“In my opinion, this close up shot of the record player served, once again, as a reference to the cyclical themes and nature of the show — particularly in regard to Walter losing Peter all over again. Interesting that the song playing was “Roundabout“, further bringing home that idea.”

    I’ve also wondered if the events themselves that are happening are also cyclical. That everyone is in a time loop. The repeated clues are: the number eight (referring to the infinity sign), all of the spheres planted through out the episodes (representing more endless loops), the constant referencing to Walter’s record collection and to record players, Walter and Bell’s first glimpse into the alternate universe and seeing a future war between the alternate universes, the ZFT manuscript stating that “what was written will come to pass”, and the repeated references to deja vu. I’ve always thought that the Observers were trying to prevent a collision between the two worlds. Since they are not bound by time, if they failed once, then they could try again.

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  10. Tony says

    My interpretation of the Operation game scene is how Walter relentlessly pursues his goals without paying any heed to the “Sides” as in Our Universe and the Parallel Universe… None more true than when he started it all by rescuing Peternate.

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    • Elaine says

      That’s what I thought, too. Walter’s singlemindedness that led to getting what he wanted, but causing untold damage in his pursuit.

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      • mlj102 says

        See, I agree that that is a valid interpretation, but I also see it in a more direct sense with how it relates specifically to the damage Walter caused to Peter. In a way, because of his love for his son, he wanted Peter’s heart — he wanted to have that father/son relationship. And when his Peter died, he ultimately went to the other side and stole Peter, and things just went downhill from there with the constant lying and negative consequences from his actions in trying to get Peter’s heart. His careless, hasty, desperate attempts to fix his own broken heart and win Peter’s heart ultimately caused Peter a great deal of pain. I like how Roco described it as “yanking out his heart” He didn’t care how he got it out, as long as he got it out and could say he had Peter’s heart — he still had his son. As Ella pointed out, you’re not supposed to touch the sides, and the sides in the Operation game represent the delicate procedures involved in a real operation. If you make the cut too big, or if you’re not gentle and precise, you will cause the patient additional pain, and you could also cause them a great deal of damage — perhaps a damage so great, it can’t be repaired. And that’s exactly what happened to Walter and Peter. I think it’s a great metaphor for both Walter and Peter personally, as well as the two sides in the war.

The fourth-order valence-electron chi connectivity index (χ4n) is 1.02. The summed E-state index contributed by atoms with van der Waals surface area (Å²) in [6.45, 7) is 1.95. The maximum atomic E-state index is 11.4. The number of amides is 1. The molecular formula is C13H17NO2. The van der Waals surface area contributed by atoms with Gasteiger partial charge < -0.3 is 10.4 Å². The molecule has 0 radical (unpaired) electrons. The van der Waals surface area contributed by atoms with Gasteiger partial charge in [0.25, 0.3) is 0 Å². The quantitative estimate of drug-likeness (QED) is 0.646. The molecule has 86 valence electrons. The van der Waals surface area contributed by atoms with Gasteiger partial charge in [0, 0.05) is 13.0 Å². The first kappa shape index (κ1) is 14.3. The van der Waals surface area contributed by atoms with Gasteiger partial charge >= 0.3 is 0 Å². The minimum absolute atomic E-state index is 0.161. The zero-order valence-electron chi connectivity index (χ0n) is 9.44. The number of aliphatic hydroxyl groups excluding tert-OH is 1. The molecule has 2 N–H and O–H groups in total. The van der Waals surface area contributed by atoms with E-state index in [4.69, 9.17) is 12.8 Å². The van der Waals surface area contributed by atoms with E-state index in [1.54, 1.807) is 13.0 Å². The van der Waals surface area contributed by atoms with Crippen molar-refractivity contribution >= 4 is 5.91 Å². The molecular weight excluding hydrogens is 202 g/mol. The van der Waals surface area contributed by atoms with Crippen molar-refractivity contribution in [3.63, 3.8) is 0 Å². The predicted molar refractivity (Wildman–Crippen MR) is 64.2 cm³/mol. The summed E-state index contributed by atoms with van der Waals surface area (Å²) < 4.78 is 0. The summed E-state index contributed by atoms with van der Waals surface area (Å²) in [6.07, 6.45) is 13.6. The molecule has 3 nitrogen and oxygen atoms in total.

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        • Elaine says

          And they were hasty, careless, desperate moves on Walter’s part when he crossed over or touched sides of another universe, weren’t they? All of it has been so terribly tragic, especially when we discover that his Peter died in his arms. I would imagine felt his heart would never heal without his son…no really. It really was a perfect metaphor.

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  11. JXiang says

    Hey hey, I read from another Fringe-dedicated website that there is another ‘next-episode’ clue to consider. Going back to the previous episode, there is one scene where Walter left an old photo of the Bishop family (with Peter’s mom in it) on the kitchen table. Just by the edge of the photo is an egg carton. And on the carton reads “FOR YOUR HEALTHY HEART”, foreshadowing the HEART theme that revolves around this episode.

    I thought this observation was pretty logical and believe this is a more suitable candidate for the ‘next-episode’ clue!

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  12. FringeFan2009 says

    Is it just me? Or does William Bell look a little too much like Abe Lincoln, in this episode? obswindow copy.jpg

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  13. Stefan says

    I may be the only one, but the AniBell-scene reminded me of this scene in a film adaptation of George Owell’s “Nineteen-Eightyfour”. The Background reminded me of the 1927 movie “Metropolis”, by Fritz Lang (German movie, only movie that is a world heritage). Maybe Walter or the writers are throwing “that’s what influenced us”-refernces at us.

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    • Inter-dimensional Dave says

      Stefan, I read this in the Boston Globe recently.

      Metropolis ” Fritz Lang’s still incomplete, oft-restored futuristic masterpiece now has 25 found minutes located 2 years ago in a Buenos Aires museum. Bring champagne.”

      That’s big news if you’re a fan. There is a theatrical release date of June 4, 2010.

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      • LizW65 says

        O/T but good to know. I’ve always wanted to see this and resisted buying the DVD until a more complete version came out.

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      • Stefan says

        Wow, that news took a while to get over the Atlantic Ocean – it was all over the media in Germany (I think rest of Europe, too) when it was found. I suppose it’s one a few heritages Germans can actually be proud of…
        And to get even more of O/T: I never watched it, actually. I think 2 months ago it was shown in Berlin and Frankfurt as public viewing thing and on the “network” arte – but I missed it and railed a few days 😉 I’ll probably get it when it’s released on DVD – but thanks for the heads-up!

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        • Inter-dimensional Dave says

          I got the news out of the “Summer Movie Preview” section of the newspaper. Doubtless the news broke over here a lot earlier concerning the Buenos Aires find. I think rather this was just a way of telling people they can see the movie in its reconstituted form this summer at a theater near them. I’m always happy to share and I enjoy your posts Stefan.